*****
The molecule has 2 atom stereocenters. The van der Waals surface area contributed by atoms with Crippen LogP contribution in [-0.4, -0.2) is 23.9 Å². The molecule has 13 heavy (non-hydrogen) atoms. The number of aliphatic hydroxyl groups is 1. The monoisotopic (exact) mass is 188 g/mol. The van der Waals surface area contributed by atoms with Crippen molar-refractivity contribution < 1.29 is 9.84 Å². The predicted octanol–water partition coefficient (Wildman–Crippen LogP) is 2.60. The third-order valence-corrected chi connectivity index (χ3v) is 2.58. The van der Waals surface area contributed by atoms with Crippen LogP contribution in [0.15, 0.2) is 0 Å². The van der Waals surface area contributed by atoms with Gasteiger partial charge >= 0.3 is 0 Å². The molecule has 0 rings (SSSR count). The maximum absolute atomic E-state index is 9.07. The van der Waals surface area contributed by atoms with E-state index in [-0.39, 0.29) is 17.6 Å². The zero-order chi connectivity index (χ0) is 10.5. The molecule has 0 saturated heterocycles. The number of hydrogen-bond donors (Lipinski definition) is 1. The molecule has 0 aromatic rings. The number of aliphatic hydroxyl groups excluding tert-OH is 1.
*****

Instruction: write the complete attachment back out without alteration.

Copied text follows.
The molecule has 2 atom stereocenters. The van der Waals surface area contributed by atoms with Crippen LogP contribution in [-0.4, -0.2) is 23.9 Å². The molecule has 13 heavy (non-hydrogen) atoms. The number of aliphatic hydroxyl groups is 1. The monoisotopic (exact) mass is 188 g/mol. The van der Waals surface area contributed by atoms with Crippen molar-refractivity contribution < 1.29 is 9.84 Å². The predicted octanol–water partition coefficient (Wildman–Crippen LogP) is 2.60. The third-order valence-corrected chi connectivity index (χ3v) is 2.58. The van der Waals surface area contributed by atoms with Crippen LogP contribution in [0.15, 0.2) is 0 Å². The van der Waals surface area contributed by atoms with Gasteiger partial charge >= 0.3 is 0 Å². The molecule has 0 rings (SSSR count). The maximum absolute atomic E-state index is 9.07. The van der Waals surface area contributed by atoms with E-state index in [-0.39, 0.29) is 17.6 Å². The zero-order chi connectivity index (χ0) is 10.5. The molecule has 0 saturated heterocycles. The number of hydrogen-bond donors (Lipinski definition) is 1. The molecule has 0 aromatic rings. The number of aliphatic hydroxyl groups excluding tert-OH is 1.